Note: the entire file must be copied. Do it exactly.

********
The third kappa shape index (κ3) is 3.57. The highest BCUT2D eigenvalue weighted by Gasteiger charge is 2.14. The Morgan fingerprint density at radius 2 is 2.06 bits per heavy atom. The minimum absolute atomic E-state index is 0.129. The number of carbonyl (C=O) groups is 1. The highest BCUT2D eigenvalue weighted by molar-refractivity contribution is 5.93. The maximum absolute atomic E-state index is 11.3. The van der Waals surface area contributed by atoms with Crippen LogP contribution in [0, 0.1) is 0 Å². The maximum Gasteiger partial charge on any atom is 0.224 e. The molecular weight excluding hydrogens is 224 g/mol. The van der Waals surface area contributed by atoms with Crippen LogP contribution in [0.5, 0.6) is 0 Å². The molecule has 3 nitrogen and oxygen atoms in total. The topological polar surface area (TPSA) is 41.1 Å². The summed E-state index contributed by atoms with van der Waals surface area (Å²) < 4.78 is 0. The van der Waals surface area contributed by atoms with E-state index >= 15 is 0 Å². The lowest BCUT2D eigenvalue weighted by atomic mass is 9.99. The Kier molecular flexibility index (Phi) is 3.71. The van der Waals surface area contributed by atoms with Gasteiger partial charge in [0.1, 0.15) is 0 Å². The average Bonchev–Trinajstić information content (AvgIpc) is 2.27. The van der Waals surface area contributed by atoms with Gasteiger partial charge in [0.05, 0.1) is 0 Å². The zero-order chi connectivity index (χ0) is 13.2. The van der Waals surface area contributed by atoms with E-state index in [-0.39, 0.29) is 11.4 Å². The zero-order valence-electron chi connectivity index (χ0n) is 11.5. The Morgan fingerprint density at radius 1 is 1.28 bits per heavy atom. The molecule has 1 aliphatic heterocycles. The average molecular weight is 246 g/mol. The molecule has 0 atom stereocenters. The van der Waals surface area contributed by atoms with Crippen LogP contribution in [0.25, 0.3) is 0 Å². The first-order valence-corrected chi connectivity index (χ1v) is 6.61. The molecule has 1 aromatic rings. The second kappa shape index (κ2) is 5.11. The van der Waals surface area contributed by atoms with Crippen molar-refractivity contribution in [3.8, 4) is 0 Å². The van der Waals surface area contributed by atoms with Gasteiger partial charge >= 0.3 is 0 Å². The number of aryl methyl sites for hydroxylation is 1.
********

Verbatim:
The third kappa shape index (κ3) is 3.57. The highest BCUT2D eigenvalue weighted by Gasteiger charge is 2.14. The Morgan fingerprint density at radius 2 is 2.06 bits per heavy atom. The minimum absolute atomic E-state index is 0.129. The number of carbonyl (C=O) groups is 1. The highest BCUT2D eigenvalue weighted by molar-refractivity contribution is 5.93. The maximum absolute atomic E-state index is 11.3. The van der Waals surface area contributed by atoms with Crippen LogP contribution in [0, 0.1) is 0 Å². The maximum Gasteiger partial charge on any atom is 0.224 e. The molecular weight excluding hydrogens is 224 g/mol. The van der Waals surface area contributed by atoms with Crippen LogP contribution in [0.5, 0.6) is 0 Å². The molecule has 3 nitrogen and oxygen atoms in total. The topological polar surface area (TPSA) is 41.1 Å². The summed E-state index contributed by atoms with van der Waals surface area (Å²) < 4.78 is 0. The van der Waals surface area contributed by atoms with E-state index >= 15 is 0 Å². The lowest BCUT2D eigenvalue weighted by atomic mass is 9.99. The Kier molecular flexibility index (Phi) is 3.71. The van der Waals surface area contributed by atoms with Gasteiger partial charge in [0.1, 0.15) is 0 Å². The average Bonchev–Trinajstić information content (AvgIpc) is 2.27. The van der Waals surface area contributed by atoms with Gasteiger partial charge in [0.05, 0.1) is 0 Å². The zero-order chi connectivity index (χ0) is 13.2. The van der Waals surface area contributed by atoms with E-state index in [-0.39, 0.29) is 11.4 Å². The zero-order valence-electron chi connectivity index (χ0n) is 11.5. The Morgan fingerprint density at radius 1 is 1.28 bits per heavy atom. The molecule has 1 aliphatic heterocycles. The average molecular weight is 246 g/mol. The molecule has 0 atom stereocenters. The van der Waals surface area contributed by atoms with Crippen LogP contribution in [0.25, 0.3) is 0 Å². The first-order valence-corrected chi connectivity index (χ1v) is 6.61. The molecule has 1 aromatic rings. The second kappa shape index (κ2) is 5.11. The van der Waals surface area contributed by atoms with Crippen molar-refractivity contribution in [3.8, 4) is 0 Å². The van der Waals surface area contributed by atoms with Gasteiger partial charge >= 0.3 is 0 Å². The number of aryl methyl sites for hydroxylation is 1.